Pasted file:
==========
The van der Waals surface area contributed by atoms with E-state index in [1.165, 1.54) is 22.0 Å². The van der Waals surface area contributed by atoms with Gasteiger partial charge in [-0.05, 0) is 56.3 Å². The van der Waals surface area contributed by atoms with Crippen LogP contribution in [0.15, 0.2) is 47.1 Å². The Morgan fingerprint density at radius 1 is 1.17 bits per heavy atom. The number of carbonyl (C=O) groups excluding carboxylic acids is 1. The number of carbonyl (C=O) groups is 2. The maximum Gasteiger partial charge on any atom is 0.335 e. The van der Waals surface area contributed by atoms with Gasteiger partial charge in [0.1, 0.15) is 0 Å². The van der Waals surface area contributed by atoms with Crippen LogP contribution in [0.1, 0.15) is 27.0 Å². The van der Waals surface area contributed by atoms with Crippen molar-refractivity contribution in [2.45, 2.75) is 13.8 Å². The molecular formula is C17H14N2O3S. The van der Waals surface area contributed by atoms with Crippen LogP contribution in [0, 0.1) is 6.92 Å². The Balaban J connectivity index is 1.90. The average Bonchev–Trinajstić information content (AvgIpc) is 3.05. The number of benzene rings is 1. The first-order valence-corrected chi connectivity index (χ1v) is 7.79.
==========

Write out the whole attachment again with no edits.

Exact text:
The van der Waals surface area contributed by atoms with E-state index in [1.165, 1.54) is 22.0 Å². The van der Waals surface area contributed by atoms with Gasteiger partial charge in [-0.05, 0) is 56.3 Å². The van der Waals surface area contributed by atoms with Crippen LogP contribution in [0.15, 0.2) is 47.1 Å². The Morgan fingerprint density at radius 1 is 1.17 bits per heavy atom. The number of carbonyl (C=O) groups excluding carboxylic acids is 1. The number of carbonyl (C=O) groups is 2. The maximum Gasteiger partial charge on any atom is 0.335 e. The van der Waals surface area contributed by atoms with Gasteiger partial charge in [0.1, 0.15) is 0 Å². The van der Waals surface area contributed by atoms with Crippen LogP contribution in [0.1, 0.15) is 27.0 Å². The van der Waals surface area contributed by atoms with Crippen molar-refractivity contribution in [2.45, 2.75) is 13.8 Å². The molecular formula is C17H14N2O3S. The van der Waals surface area contributed by atoms with Crippen LogP contribution in [0, 0.1) is 6.92 Å². The Balaban J connectivity index is 1.90. The average Bonchev–Trinajstić information content (AvgIpc) is 3.05. The number of benzene rings is 1. The first-order valence-corrected chi connectivity index (χ1v) is 7.79.